May 2013 Report
Edward Ndlovu Community Libraries
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Report from the Library - May 2013

We are happy to report that thanks to the support from so many of our donors, we are able to continue offering services to the public in Gwanda town and Gwanda district.  The adult wing of the library is a refuge for students who need to find a relevant book or just want a quiet place to study, or sometimes to read the newspapers. The children’s wing is popular with many of the young children who will in coming years become the intellectuals of the district.  Some of our readers are now finishing school and proceeding to college and university. Two students who completed A Level in December are currently working in the library helping us to reduce the backlog of unprocessed books while they wait for the academic year to begin in August.  One of these is going to the National University of Science and Technology to begin a degree in Library Science.   In August we will have another student join us for her third year attachment from the same university.  We are happy that we are not just contributing to the education of our young people, but also laying the basis for professional librarians in the future.

Part of the backlog in book processing has come about because of the departure of our librarian and one of our library assistants last year.  They have joined the library of one of the local universities at substantially higher salaries.  We were initially unable to replace them, but are glad to be able to report that new staff will be engaged shortly as funds have become available as the result of a grant from OSISA (Open Society Initiative for Southern Africa, the regional branch of George Soros’s Open Society Foundation).  We believe it is significant that they have recognized that library work is part of creating an open society which is the foundation for democracy.

Going back a little, late last year we received funds from the Austrian organization known as Entwicklungshilfeklub (development assistance club).  They have given us funds to help stock our book boxes with materials useful to the study circles members.  A substantial number of these books are in the Ndebele language, and where necessary we also translate sections of English language books for them.  These are mainly books on agricultural production of various sorts, as well as small business techniques.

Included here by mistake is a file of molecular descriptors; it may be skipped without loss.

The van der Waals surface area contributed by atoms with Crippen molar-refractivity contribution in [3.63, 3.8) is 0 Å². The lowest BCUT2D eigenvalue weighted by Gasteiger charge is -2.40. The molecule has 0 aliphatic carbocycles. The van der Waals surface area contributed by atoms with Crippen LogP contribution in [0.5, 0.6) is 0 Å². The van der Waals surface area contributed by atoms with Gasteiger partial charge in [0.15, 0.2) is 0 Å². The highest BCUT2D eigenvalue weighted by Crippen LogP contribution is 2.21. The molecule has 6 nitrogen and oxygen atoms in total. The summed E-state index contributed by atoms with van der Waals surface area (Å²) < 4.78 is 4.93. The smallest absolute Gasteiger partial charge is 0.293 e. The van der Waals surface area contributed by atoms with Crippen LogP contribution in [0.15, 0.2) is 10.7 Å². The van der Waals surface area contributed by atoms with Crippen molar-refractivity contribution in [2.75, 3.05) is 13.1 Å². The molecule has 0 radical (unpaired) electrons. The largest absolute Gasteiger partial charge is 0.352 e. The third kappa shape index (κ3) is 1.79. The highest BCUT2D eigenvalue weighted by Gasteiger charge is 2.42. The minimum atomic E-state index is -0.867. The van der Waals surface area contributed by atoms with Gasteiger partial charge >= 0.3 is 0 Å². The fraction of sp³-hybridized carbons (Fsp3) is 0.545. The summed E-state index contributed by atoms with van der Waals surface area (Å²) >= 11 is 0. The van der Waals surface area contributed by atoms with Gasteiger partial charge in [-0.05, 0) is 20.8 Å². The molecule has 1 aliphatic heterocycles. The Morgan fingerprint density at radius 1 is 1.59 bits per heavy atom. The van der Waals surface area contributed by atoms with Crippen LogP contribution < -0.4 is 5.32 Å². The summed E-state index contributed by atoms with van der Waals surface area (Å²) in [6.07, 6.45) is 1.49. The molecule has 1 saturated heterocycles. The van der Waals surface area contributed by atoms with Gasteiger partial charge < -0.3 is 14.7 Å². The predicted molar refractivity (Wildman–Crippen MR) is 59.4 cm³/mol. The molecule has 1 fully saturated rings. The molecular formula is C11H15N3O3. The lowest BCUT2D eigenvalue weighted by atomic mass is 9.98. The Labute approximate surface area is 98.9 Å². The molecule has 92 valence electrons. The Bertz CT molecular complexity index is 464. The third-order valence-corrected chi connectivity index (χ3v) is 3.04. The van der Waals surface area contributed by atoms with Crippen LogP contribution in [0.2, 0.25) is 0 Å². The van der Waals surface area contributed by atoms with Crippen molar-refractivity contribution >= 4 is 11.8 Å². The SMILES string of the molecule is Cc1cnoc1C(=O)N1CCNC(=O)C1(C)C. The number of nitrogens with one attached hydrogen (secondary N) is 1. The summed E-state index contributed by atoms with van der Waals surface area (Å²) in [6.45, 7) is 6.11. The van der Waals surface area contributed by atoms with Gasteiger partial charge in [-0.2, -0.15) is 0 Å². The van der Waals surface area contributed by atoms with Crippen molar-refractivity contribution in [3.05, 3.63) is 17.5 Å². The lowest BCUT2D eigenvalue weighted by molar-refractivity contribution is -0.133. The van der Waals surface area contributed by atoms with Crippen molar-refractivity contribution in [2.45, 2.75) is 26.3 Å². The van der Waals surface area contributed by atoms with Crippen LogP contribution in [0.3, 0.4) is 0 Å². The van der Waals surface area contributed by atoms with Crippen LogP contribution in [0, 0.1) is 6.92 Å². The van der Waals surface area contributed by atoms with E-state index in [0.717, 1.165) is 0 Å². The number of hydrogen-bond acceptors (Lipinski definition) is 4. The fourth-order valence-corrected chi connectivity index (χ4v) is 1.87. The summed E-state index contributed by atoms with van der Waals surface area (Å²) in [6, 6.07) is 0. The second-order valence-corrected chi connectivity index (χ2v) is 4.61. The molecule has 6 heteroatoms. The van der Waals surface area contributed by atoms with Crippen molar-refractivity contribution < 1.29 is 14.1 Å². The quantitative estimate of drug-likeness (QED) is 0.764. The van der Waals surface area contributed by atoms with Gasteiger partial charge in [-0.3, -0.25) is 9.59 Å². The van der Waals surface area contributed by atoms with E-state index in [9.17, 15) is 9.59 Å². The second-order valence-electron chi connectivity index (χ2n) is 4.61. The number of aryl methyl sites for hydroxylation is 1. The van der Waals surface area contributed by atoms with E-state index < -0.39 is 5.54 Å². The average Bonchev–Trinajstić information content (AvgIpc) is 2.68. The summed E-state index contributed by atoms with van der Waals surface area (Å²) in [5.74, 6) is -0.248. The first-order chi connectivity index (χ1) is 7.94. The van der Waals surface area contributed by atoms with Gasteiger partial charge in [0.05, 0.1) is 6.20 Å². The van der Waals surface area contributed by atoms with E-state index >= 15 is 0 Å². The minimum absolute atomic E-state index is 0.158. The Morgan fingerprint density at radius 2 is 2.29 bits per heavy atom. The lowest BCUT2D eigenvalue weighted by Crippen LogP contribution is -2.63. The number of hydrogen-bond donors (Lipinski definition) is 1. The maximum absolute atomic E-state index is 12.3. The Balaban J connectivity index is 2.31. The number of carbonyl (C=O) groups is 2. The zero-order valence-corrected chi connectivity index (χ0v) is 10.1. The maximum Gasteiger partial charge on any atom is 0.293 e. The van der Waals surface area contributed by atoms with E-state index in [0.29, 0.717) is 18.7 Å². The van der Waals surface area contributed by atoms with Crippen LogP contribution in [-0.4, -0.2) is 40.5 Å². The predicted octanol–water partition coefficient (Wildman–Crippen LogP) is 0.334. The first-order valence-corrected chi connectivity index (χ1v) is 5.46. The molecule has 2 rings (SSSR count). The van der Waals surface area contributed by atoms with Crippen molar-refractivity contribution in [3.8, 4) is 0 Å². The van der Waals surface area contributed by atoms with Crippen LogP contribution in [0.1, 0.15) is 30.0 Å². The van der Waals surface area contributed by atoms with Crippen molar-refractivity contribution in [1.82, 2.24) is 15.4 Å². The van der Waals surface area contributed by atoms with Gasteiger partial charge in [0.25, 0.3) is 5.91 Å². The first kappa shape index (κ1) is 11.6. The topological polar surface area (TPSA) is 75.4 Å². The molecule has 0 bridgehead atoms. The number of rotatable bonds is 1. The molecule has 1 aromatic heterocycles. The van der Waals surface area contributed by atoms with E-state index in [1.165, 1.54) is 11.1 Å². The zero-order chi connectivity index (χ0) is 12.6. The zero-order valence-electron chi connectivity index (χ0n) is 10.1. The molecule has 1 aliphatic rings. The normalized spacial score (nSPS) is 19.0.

Also towards the end of last winter (August) we facilitated the donation of rice by one of the local Naik families to elderly people in the communities in which we work.  In several of the areas where we have study circles operating, elderly people were identified and asked to come to receive 5kg of rice each.  Each member of the study circles also received this donation.  In rural Gwanda rice is considered a luxury, served on special occasions, so one can imagine the excitement experienced especially by the old people.  In the photographs you can see evidence of mobile phones.  This is a new development for our rural communities.  Only in the past year has a signal been available, and very cheap solar lamps which also charge the phones have become popular.  A new development in cash transfers allows people in other parts of the country to transfer cash by mobile phone.  Thus the divided families are able to keep in touch, even if younger members are overseas – great relief to the elderly.